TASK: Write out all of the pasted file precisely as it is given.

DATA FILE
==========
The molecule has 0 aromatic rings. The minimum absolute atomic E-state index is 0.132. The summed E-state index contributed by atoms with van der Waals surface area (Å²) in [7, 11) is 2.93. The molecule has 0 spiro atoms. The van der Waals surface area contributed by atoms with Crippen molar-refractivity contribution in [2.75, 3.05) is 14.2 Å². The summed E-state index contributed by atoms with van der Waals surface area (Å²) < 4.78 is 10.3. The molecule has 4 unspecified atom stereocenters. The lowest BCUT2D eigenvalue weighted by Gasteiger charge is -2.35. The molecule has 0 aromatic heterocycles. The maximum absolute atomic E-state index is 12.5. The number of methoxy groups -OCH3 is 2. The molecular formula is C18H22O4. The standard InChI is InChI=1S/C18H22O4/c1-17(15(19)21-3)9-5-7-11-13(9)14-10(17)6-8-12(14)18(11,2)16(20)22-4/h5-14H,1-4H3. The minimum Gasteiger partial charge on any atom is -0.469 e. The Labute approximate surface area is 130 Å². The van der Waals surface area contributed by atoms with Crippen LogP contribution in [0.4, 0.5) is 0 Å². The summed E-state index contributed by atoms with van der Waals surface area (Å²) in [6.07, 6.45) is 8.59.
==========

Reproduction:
The molecule has 0 aromatic rings. The minimum absolute atomic E-state index is 0.132. The summed E-state index contributed by atoms with van der Waals surface area (Å²) in [7, 11) is 2.93. The molecule has 0 spiro atoms. The van der Waals surface area contributed by atoms with Crippen molar-refractivity contribution in [2.75, 3.05) is 14.2 Å². The summed E-state index contributed by atoms with van der Waals surface area (Å²) < 4.78 is 10.3. The molecule has 4 unspecified atom stereocenters. The lowest BCUT2D eigenvalue weighted by Gasteiger charge is -2.35. The molecule has 0 aromatic heterocycles. The maximum absolute atomic E-state index is 12.5. The number of methoxy groups -OCH3 is 2. The molecular formula is C18H22O4. The standard InChI is InChI=1S/C18H22O4/c1-17(15(19)21-3)9-5-7-11-13(9)14-10(17)6-8-12(14)18(11,2)16(20)22-4/h5-14H,1-4H3. The minimum Gasteiger partial charge on any atom is -0.469 e. The Labute approximate surface area is 130 Å². The van der Waals surface area contributed by atoms with Crippen LogP contribution in [0.4, 0.5) is 0 Å². The summed E-state index contributed by atoms with van der Waals surface area (Å²) in [6.07, 6.45) is 8.59.